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Water Softner Salt And Gf Tanks?


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My sister lives in the country, and I gave her some of my fish after telling her how to take care of them properly. I gave her a twenty gallon with two fancies in it complete with filter pump and all......

Well, she asked me if it was safe if she could add water softner salt into her...err... system thingy.... I told her that I would come here and ask if it was safe.... She wants to do this because the water where she lives turns her sink and bath tub orange....

As of right now, I know that her kh and ph are high. I tested her kh and it was

12 drops times 17.9, which equals 214.8........ Now I couldn't test the ph properly, because I have a mid-range test kit and it doesn't go high enough, but her ph is definetly over 7.4

She keeps her nitrates below 20 ppm...... and ammonia and nitrites are at zero...

Is this safe for her to do? what would happen if she did this? it all seems tricky to me.... because, what if it went over the .3% salt solution---eeek or ARE THEIR ANY CHEMICALS (There has to be) in water softner salt?

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Also, she lives in the country so chlorine isn't a problem, but she has been using prime. She figured it'd make their water even better. I told her it would be a good idea while the tank cycled, because it detoxifies ammonia and nitrites. That was about two months ago. The tank is cycled now, do you think she should still continue to use the prime?

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& I know she can't afford a reverse osmosis purification system right now....

Infact, that brings me to my third question.

My brother, who has a reverse osmosis purification system also has 5 little kids who want a betta. I figured I'd write out instructions and give them one of my five gallon betta set-ups as a gift along with the betta who resides in it.... My question is:

reverse-osmosis systems are good, right? (just double checking)

With many thanks and good health to your fish,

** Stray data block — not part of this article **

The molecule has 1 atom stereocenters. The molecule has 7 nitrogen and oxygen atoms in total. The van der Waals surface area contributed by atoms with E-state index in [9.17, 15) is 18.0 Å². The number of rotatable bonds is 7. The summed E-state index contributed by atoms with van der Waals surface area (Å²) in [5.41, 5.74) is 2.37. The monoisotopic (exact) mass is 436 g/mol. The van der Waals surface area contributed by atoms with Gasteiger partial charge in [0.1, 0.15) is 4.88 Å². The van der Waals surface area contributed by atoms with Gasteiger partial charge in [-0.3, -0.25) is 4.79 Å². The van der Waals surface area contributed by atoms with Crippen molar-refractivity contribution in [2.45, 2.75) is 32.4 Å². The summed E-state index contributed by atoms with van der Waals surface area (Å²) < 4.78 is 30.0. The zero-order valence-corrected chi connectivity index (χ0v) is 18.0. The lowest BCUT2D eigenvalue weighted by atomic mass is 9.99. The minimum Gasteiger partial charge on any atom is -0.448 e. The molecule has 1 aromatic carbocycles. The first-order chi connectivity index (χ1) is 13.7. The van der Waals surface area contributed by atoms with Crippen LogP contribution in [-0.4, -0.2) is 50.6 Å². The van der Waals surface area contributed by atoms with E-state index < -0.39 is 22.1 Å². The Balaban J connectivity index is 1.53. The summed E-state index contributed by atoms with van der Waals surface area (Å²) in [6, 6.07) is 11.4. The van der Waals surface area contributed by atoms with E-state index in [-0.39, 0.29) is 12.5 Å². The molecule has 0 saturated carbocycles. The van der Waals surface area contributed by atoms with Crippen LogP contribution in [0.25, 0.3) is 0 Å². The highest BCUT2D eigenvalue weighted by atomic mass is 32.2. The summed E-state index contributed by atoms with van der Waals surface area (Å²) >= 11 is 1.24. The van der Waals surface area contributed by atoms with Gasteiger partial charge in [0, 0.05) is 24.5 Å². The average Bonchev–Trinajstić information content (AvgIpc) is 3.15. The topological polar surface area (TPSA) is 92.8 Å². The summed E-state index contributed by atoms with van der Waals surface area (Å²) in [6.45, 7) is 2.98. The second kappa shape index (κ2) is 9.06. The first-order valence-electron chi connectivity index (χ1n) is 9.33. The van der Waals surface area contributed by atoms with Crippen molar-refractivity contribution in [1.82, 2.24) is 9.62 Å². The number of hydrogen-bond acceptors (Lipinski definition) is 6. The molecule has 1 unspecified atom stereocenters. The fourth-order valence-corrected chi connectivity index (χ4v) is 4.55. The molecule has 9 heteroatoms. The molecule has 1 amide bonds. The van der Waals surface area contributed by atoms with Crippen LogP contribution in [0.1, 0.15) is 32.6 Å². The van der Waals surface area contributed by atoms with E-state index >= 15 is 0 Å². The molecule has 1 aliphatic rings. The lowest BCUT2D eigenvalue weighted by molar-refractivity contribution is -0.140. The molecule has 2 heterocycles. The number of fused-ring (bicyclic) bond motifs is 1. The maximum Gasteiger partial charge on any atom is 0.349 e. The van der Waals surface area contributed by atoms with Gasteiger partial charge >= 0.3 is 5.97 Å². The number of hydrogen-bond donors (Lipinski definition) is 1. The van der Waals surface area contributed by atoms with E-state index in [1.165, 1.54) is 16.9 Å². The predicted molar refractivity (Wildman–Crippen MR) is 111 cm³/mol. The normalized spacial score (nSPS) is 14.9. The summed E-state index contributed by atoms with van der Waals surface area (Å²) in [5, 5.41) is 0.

sammie

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Guest cshepard

Ok, heres the simple answer - water softener water isn't very good for fish. It doesn't remove any TDS's (total disolved solids) from the water, it just converts them to a different form, and screws up your test results for PH, KH and GH. In the new form it's great for laundry etc. but not for fish. Usually you can bypass the softener to get untreated water or sometimes there are taps in the house that don't carry the softened water.

RO water is not good by itself because virtually ALL of the TDS's are removed so there is no KH, no buffers, and very low PH in the water. It needs to be mixed with regular tap water to get the correct levels. People with very hard water and high PH mix in RO water to bring their levels down.

And again, usually the RO system is just on one tap in the house, so your brother can get test kits and figure out the right mix (or just use the regular tap water).

This is my undertanding of these issues, anyway, if someone out there has any better way of putting it, that would be great! And if you want, I'll try to find some of the articles I've read, for a more technical answer.

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For such a small system as a 5 gallon betta tank, using RO water is not going to be a difficult procedure. As stated above, though, the water should be ammended to include the needed minerals and such that have been removed during filtration. They sell commecial products at the vvvv and PEtCos and such for just this purpose - it is not very expensive and would last for months in a tiny betta tank. RO water and that additive could work fine. For that matter, many groceries and the like around here sell RO water for about $2.oo for 5 gallons - that would be about a dollar a week for water and additives for the betta tank. Not too shabby. Distilled water, though, is exceptionally devoid of, well, anything. It is difficult to properly ammend distilled water adequately enough. I would not recommend using distilled water.

As far as softener water - as stated above, a water softener is an ion exchange. The resin bed of the softener has charged sodium ions infused onto it by a salt brine. As the magnesium and calcium ions pass through the resin, they replace the sodium ions - and stick to the resin. The sodium ions are washed into the water. You can accomplish this with the "water softener pillows" sold at the pet stores, but it is a very ineffective method.

This does place a very small amount of extra sodium into the water. But in a salt tolerate fish like the goldfish , there is no real problem in that. It is less than the .1% salt that many of us run our tanks on. With non-salt tolerant aquatic creatures this would not be good - (snails etc.). If bettas tolerate salt like goldies, there should be little problems.

Remember that water containing high amounts of chlorides, sulphates, or iron needs to have these removed with water treatments, preferably before softening treatment, but treated before the water is added to a fish tank. Standard water condtitions generally will do this for you.

You sound like you are an exceptionally kind auntie! :)

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